“We’re in the pleasant position of seeing the economy going in the right direction,” he said. “That’s of course good news for our finances.”
Svenska Dagbladet reported that the economy had performed better than forecast and that this would be reflected in the Autumn budget.
However, there’s no prospect of a turn in the job market until well into 2005, according to Wednesday’s Göteborgs Posten. General director of the Swedish National Labour Market Administration (AMS), Anders L Johansson, said in his latest forecast: “Despite steady growth and a strong performance by exporters, the job market is still very tough with low demand for labour and continued high unemployment.”
Although redundancies in the private sector have decreased, this is offset by increased lay-offs in the public sector. In July, the unemployment figure was 367,000 or 8.1%. 14,000 vacancies were reported to the country’s employment service, down 4,000 on July last year. No county has attained the government’s target of 4% unemployment.
One possible solution is to get more people to start their own companies. Tuesday’s DN reported that business minister, Leif Pagrotsky, was looking at ways of encouraging entrepreneurs.
One of the biggest problems faced by small businesses is finance in the start-up phase. Risks are high and it’s difficult to get investment from the private sector. The government wants to concentrate its efforts in this area. “We’re putting a proposal forward to parliament in the autumn for improved start-up support,” said Pagrotsky.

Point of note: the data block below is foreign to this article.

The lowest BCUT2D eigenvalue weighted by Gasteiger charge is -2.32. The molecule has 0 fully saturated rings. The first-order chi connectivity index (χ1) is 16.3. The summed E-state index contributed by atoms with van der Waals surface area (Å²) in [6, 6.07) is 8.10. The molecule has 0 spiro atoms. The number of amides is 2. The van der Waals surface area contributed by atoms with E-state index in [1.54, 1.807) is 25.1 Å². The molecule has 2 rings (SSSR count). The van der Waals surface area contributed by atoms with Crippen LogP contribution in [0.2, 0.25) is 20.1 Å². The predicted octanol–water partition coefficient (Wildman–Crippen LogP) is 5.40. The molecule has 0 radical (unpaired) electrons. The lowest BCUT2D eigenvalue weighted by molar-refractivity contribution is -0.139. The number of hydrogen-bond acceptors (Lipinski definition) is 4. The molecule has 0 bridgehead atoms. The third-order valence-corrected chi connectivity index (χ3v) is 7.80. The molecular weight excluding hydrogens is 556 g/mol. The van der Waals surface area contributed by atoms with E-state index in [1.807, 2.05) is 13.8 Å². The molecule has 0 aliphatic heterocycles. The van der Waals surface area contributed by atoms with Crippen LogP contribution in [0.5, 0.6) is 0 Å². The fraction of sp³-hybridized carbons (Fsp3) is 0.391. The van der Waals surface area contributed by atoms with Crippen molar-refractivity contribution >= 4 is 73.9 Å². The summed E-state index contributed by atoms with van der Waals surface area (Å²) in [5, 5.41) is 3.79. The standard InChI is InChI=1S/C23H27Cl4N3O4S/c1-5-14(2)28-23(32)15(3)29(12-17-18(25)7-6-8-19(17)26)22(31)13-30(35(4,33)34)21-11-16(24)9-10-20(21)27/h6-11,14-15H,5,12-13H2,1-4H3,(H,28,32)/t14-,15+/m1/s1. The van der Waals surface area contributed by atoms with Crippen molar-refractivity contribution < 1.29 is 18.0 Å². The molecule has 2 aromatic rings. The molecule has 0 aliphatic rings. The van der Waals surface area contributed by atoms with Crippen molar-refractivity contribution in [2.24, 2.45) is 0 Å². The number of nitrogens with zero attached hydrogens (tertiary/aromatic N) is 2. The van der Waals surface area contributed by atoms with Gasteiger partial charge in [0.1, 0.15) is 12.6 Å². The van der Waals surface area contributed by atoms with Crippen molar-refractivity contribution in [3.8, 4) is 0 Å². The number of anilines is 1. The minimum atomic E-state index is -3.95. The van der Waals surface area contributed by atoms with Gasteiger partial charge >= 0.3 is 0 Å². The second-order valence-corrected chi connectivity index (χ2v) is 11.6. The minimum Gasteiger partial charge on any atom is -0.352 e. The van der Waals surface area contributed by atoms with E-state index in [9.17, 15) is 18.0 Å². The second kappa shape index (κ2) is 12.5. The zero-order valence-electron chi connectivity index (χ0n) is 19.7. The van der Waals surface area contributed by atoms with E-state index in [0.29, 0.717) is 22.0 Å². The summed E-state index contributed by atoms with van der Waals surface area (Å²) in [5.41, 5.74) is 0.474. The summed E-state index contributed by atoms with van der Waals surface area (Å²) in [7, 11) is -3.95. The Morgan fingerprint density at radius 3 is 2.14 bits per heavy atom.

Another priority is to improve the service businesses receive from local government and other authorities. Pagrotsky wants to reduce the time small businesses spend on red tape and streamline information collection and other areas where business and the public sector meet.
Such initiatives will come as no surprise to the country’s medium-sized businesses – Swedish industry’s neglected ‘middle child’, according to Sunday’s GP. Although medium-sized companies employ almost as many people as large companies and are far more likely to expand than small companies, they are least likely to get help from employers’ organisations or the government.
“It’s as if we don’t exist,” said Ann-Christin Edlind of engineering company Gesab i Göteborg, which employs 180. “The political debate always focuses on small companies.”
“All it takes is for a bout of ‘flu to go round and the effects are appreciable… After 30 years in business I’ve never seen any tangible help from our politicians,” said her colleague Janos Rakai.
Henrik Olsson of employers’ organisation Företagarna rather sheepishly agreed that more could be done.
“We could undoubtedly be better at supporting medium-sized businesses, particularly when they’re expanding,” he said. “They’re the only people hiring at the moment. It’s easy for them to slip between the gaps because there are relatively few of them – but they’re significant in terms of the numbers they employ.”